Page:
Manos Hadjidakis

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Manos Hadjidakis was born in Xanthi, Greece, on October 23, 1925. At the age of four, he started playing the piano. During 1940-43 he studied theory and harmony under Menelaos Palladios, an important composer of the Greek national school, and attended the School of Philopsophy of the Athens University. Due to the War, all his formal studies remained incomplete. Being essentially a self taught musician, he set out realise his visions about music and Song, while being nurtured in the company of artists and intellectuals of stature such as Seferis, Elytis, Tsarouhis, Gatsos, Sikelianos.

From 1945 on, starting his collaboration with the Greek National Theatre and the Art Theatre of Athens, he mainly composed music for ancient Greek drama, as well as incidental music for the contemporary repertory: Medea (1956)) Women in Ecclesia (1956), Birds (1959), Othello (1957), A Streetcar Named Desire (1948), Blood Wedding (1948), Eurydice (1960) etc.

His famous lecture on the "rebetico" -still then, an underground type of song, expressing urban low-class sentiments- roused a storm of reaction from the conservative Greek middle-class. And yet, it radically changed the form of Greek song, starting it on a new course. In 1949, together with Rallou Manou and the painter Spiro Vassiliou, he founded the Greek Dance Theatre Company with which he presented in public his four ballets: Marsyas (1949), Six Popular Paintings (1950), The Accursed Serpent (1950) and Solitude (1957). In another series of lectures, in 1953, on the subject of contemporary and classic composers, he introduced the unknown yet Copland, Prokofiev, Shostakovich, Menotti, Bernstein and others, to the Greek audience, which had been isolated from the rest of the world, following the Second World War and a difficult post-war situation.

Beside his work for the theatre, from 1946 on, Manos Hadjidakis composed music for eighty Greek and foreign films: Stella (1955) The Rapist (1956), America-America (1963), Blue (1967), Honey-moon (1973), as well as music for two documentary films by J. Cousteau. In 1960 he was awarded an Oscar for his music in Never on Sunday by Jules Dassin. Two years Iater, he staged Street of Dreams in Athens, a milestone in the history of Greek musical theatre, directed by A. Solomos with stage sets by M. Argyrakis.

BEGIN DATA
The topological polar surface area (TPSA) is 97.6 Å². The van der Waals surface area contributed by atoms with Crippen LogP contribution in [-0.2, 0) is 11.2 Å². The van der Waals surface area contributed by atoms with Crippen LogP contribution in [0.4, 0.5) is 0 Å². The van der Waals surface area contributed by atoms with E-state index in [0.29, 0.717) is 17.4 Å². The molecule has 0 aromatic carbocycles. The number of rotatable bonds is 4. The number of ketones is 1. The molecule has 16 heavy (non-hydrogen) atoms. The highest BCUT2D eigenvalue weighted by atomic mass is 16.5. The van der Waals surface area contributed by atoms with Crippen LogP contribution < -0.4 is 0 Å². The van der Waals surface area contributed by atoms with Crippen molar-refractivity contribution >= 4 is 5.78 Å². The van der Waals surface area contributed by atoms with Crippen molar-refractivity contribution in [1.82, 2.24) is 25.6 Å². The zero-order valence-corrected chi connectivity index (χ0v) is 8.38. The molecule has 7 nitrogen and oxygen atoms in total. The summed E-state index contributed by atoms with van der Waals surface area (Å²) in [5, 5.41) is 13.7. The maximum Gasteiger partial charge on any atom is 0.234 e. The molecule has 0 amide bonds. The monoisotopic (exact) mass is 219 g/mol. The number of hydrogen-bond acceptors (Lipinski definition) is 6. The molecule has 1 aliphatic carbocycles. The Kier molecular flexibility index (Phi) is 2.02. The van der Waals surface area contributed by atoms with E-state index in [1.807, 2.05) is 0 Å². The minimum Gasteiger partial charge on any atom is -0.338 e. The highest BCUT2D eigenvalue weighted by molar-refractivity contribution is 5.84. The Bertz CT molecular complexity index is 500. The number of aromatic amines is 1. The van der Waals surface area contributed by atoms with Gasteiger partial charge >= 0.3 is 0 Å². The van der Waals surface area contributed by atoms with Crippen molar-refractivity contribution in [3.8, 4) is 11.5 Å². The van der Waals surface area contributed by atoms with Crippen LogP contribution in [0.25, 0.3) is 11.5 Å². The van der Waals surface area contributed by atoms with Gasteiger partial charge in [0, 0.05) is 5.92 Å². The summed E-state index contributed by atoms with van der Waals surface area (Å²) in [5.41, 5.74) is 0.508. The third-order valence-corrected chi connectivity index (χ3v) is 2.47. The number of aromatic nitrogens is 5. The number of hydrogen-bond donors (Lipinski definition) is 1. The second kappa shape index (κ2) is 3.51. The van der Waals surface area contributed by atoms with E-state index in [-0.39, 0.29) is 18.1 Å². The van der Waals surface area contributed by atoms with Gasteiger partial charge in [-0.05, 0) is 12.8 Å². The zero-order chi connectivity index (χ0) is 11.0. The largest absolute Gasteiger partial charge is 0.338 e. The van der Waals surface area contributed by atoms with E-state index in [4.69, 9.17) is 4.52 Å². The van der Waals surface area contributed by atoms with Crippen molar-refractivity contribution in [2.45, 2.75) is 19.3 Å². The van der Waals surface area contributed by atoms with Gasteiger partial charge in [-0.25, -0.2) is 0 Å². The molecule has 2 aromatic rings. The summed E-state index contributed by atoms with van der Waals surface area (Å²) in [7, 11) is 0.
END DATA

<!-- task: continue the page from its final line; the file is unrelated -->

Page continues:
Manos Hadjidakis had also had a long and fruitful collaboration with the 20th Century Ballets, either conducting works of other composers (Traviata, 1973), or conducting his own works in the choreographies by Maurice Bejart (Birds 1964, Dionysos 1988, The Ballads of Athena Street 1993).

During the period 1966-72 he lived in New York, where he wrote some of his most important works, i.e. Rhythmology (for piano), Magnus Eroticus (cycle of songs based on poems by ancient and modern writers), Reflections (songs influenced by the atmosphere of the New York music scene). In the United States he started out writing The Era of Melissanthe, a musical chronicle of his life.

Manos Hadjidakis, a versatile, many-sided personality, used his talents in many more artistic activities: he founded and directed the Athens Experimental Orchestra (1964-1971, the cafe-theatre called "Polytropon" (1972), the Music Festivals in Anogia, Crete (1978), the Musical August in Heraclion Crete (1979), the Musical Contests in Corfu (1981), and also, the cultural magazine "Tetarto" (1982), the record company "Sirius" (1985), the symphonic ensemble "Orchestra of Colours" (1989), and he directed the Third Programme of Greek National Radio (1975-81). Since the very start of his career and at the same time with his other engagements, Manos Hadjidakis had been always active in recording, enriching Greek discography with dozens of records acclaimed as classics in Greece. Most of his song cycles are set on Nikos Gatsos (1905-1993) verses (one of the most important and exquisite exponents of Greek Surrealism) .

Manos Hadjidakis published four books of poems and commentaries (Mythology I and II, The Mirror and the Knife, Third Programme Comments). He died on the afternoon of June 15, 1994.

A small mp3 file of his work; orchestral


This biography was written by P. K.